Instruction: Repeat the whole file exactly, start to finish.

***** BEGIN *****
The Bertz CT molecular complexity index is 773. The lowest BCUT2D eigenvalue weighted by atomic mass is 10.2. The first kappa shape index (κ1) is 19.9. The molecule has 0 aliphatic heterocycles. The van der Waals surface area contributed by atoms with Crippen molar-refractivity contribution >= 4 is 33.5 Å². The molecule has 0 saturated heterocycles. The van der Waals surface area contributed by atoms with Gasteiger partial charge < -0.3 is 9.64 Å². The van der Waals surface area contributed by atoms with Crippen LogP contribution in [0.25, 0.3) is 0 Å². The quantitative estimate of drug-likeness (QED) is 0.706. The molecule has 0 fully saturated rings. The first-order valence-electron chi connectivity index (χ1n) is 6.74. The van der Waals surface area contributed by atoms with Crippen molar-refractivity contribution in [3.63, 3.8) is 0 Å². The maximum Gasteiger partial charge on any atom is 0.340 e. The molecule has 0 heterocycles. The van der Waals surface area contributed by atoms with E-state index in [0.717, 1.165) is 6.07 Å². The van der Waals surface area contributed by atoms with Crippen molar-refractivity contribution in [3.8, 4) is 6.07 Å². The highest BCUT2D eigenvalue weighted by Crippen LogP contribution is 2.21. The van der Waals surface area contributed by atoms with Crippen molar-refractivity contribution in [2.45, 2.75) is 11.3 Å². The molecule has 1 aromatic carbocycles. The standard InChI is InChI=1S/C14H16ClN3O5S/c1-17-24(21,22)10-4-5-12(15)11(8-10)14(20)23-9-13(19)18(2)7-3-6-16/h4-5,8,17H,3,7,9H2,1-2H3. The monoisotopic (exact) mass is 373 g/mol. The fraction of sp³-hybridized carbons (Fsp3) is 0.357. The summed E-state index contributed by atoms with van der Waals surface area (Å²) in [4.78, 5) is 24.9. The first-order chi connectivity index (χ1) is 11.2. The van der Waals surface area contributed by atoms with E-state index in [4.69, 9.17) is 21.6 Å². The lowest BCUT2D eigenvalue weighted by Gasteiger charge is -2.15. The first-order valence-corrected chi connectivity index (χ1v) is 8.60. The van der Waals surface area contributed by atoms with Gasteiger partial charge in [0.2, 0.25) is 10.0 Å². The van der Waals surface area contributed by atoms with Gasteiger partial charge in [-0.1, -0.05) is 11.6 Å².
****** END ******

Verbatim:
The Bertz CT molecular complexity index is 773. The lowest BCUT2D eigenvalue weighted by atomic mass is 10.2. The first kappa shape index (κ1) is 19.9. The molecule has 0 aliphatic heterocycles. The van der Waals surface area contributed by atoms with Crippen molar-refractivity contribution >= 4 is 33.5 Å². The molecule has 0 saturated heterocycles. The van der Waals surface area contributed by atoms with Gasteiger partial charge < -0.3 is 9.64 Å². The van der Waals surface area contributed by atoms with Crippen LogP contribution in [0.25, 0.3) is 0 Å². The quantitative estimate of drug-likeness (QED) is 0.706. The molecule has 0 fully saturated rings. The first-order valence-electron chi connectivity index (χ1n) is 6.74. The van der Waals surface area contributed by atoms with Crippen molar-refractivity contribution in [3.63, 3.8) is 0 Å². The maximum Gasteiger partial charge on any atom is 0.340 e. The molecule has 0 heterocycles. The van der Waals surface area contributed by atoms with E-state index in [0.717, 1.165) is 6.07 Å². The van der Waals surface area contributed by atoms with Crippen molar-refractivity contribution in [3.8, 4) is 6.07 Å². The highest BCUT2D eigenvalue weighted by Crippen LogP contribution is 2.21. The van der Waals surface area contributed by atoms with Crippen molar-refractivity contribution in [2.45, 2.75) is 11.3 Å². The molecule has 1 aromatic carbocycles. The standard InChI is InChI=1S/C14H16ClN3O5S/c1-17-24(21,22)10-4-5-12(15)11(8-10)14(20)23-9-13(19)18(2)7-3-6-16/h4-5,8,17H,3,7,9H2,1-2H3. The monoisotopic (exact) mass is 373 g/mol. The fraction of sp³-hybridized carbons (Fsp3) is 0.357. The summed E-state index contributed by atoms with van der Waals surface area (Å²) in [4.78, 5) is 24.9. The first-order chi connectivity index (χ1) is 11.2. The van der Waals surface area contributed by atoms with E-state index in [4.69, 9.17) is 21.6 Å². The lowest BCUT2D eigenvalue weighted by Gasteiger charge is -2.15. The first-order valence-corrected chi connectivity index (χ1v) is 8.60. The van der Waals surface area contributed by atoms with Gasteiger partial charge in [0.2, 0.25) is 10.0 Å². The van der Waals surface area contributed by atoms with Gasteiger partial charge in [-0.1, -0.05) is 11.6 Å².